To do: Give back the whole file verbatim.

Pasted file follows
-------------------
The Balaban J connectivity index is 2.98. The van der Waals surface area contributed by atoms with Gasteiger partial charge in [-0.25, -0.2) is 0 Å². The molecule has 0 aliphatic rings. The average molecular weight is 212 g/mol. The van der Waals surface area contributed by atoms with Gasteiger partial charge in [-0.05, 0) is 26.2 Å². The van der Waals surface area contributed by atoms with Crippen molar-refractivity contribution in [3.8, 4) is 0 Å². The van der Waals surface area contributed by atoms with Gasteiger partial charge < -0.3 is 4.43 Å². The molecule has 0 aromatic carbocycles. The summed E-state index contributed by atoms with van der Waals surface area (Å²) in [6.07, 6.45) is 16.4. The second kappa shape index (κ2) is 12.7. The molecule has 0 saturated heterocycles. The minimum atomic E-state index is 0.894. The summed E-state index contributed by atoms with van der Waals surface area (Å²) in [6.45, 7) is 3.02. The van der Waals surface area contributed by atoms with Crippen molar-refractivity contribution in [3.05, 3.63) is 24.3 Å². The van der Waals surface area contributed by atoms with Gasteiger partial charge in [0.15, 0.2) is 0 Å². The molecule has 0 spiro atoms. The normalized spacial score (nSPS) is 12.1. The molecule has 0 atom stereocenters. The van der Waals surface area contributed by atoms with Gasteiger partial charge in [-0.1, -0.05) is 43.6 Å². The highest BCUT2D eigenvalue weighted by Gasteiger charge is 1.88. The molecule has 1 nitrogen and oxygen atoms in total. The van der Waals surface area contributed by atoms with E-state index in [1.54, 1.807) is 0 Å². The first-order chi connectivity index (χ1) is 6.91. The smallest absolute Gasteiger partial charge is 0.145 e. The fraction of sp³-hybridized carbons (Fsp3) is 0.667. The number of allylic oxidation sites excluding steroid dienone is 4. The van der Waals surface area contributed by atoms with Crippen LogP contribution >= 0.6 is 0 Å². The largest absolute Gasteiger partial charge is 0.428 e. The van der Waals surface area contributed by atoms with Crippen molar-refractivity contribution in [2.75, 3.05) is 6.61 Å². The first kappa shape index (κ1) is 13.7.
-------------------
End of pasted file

The Balaban J connectivity index is 2.98. The van der Waals surface area contributed by atoms with Gasteiger partial charge in [-0.25, -0.2) is 0 Å². The molecule has 0 aliphatic rings. The average molecular weight is 212 g/mol. The van der Waals surface area contributed by atoms with Gasteiger partial charge in [-0.05, 0) is 26.2 Å². The van der Waals surface area contributed by atoms with Crippen molar-refractivity contribution in [3.8, 4) is 0 Å². The van der Waals surface area contributed by atoms with Gasteiger partial charge < -0.3 is 4.43 Å². The molecule has 0 aromatic carbocycles. The summed E-state index contributed by atoms with van der Waals surface area (Å²) in [6.07, 6.45) is 16.4. The second kappa shape index (κ2) is 12.7. The molecule has 0 saturated heterocycles. The minimum atomic E-state index is 0.894. The summed E-state index contributed by atoms with van der Waals surface area (Å²) in [6.45, 7) is 3.02. The van der Waals surface area contributed by atoms with Crippen molar-refractivity contribution in [3.05, 3.63) is 24.3 Å². The van der Waals surface area contributed by atoms with Gasteiger partial charge in [0.15, 0.2) is 0 Å². The molecule has 0 spiro atoms. The normalized spacial score (nSPS) is 12.1. The molecule has 0 atom stereocenters. The van der Waals surface area contributed by atoms with Gasteiger partial charge in [-0.1, -0.05) is 43.6 Å². The highest BCUT2D eigenvalue weighted by Gasteiger charge is 1.88. The molecule has 1 nitrogen and oxygen atoms in total. The van der Waals surface area contributed by atoms with E-state index in [1.54, 1.807) is 0 Å². The first-order chi connectivity index (χ1) is 6.91. The smallest absolute Gasteiger partial charge is 0.145 e. The fraction of sp³-hybridized carbons (Fsp3) is 0.667. The number of allylic oxidation sites excluding steroid dienone is 4. The van der Waals surface area contributed by atoms with Crippen LogP contribution >= 0.6 is 0 Å². The largest absolute Gasteiger partial charge is 0.428 e. The van der Waals surface area contributed by atoms with Crippen molar-refractivity contribution in [2.75, 3.05) is 6.61 Å². The first kappa shape index (κ1) is 13.7.